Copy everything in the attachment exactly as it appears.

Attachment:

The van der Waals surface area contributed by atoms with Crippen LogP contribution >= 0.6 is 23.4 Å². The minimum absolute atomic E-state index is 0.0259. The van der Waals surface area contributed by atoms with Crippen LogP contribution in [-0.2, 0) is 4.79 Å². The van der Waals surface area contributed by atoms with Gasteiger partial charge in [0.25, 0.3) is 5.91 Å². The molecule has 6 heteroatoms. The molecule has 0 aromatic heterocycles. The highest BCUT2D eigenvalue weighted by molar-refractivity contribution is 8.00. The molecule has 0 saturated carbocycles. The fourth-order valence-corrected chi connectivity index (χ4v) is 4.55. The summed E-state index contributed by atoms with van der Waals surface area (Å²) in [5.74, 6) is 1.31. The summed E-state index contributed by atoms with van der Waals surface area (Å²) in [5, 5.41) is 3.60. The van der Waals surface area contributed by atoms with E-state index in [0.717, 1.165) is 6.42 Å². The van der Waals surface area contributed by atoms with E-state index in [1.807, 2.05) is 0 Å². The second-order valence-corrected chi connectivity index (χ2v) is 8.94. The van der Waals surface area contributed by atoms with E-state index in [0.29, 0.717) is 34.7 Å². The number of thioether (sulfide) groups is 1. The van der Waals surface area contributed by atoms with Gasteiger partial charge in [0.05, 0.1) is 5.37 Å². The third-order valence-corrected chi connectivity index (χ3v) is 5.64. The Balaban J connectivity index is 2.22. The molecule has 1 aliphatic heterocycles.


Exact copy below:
The van der Waals surface area contributed by atoms with Crippen LogP contribution >= 0.6 is 23.4 Å². The minimum absolute atomic E-state index is 0.0259. The van der Waals surface area contributed by atoms with Crippen LogP contribution in [-0.2, 0) is 4.79 Å². The van der Waals surface area contributed by atoms with Gasteiger partial charge in [0.25, 0.3) is 5.91 Å². The molecule has 6 heteroatoms. The molecule has 0 aromatic heterocycles. The highest BCUT2D eigenvalue weighted by molar-refractivity contribution is 8.00. The molecule has 0 saturated carbocycles. The fourth-order valence-corrected chi connectivity index (χ4v) is 4.55. The summed E-state index contributed by atoms with van der Waals surface area (Å²) in [5.74, 6) is 1.31. The summed E-state index contributed by atoms with van der Waals surface area (Å²) in [5, 5.41) is 3.60. The van der Waals surface area contributed by atoms with E-state index in [0.717, 1.165) is 6.42 Å². The van der Waals surface area contributed by atoms with E-state index in [1.807, 2.05) is 0 Å². The second-order valence-corrected chi connectivity index (χ2v) is 8.94. The van der Waals surface area contributed by atoms with E-state index in [0.29, 0.717) is 34.7 Å². The number of thioether (sulfide) groups is 1. The van der Waals surface area contributed by atoms with Gasteiger partial charge in [0.05, 0.1) is 5.37 Å². The third-order valence-corrected chi connectivity index (χ3v) is 5.64. The Balaban J connectivity index is 2.22. The molecule has 1 aliphatic heterocycles.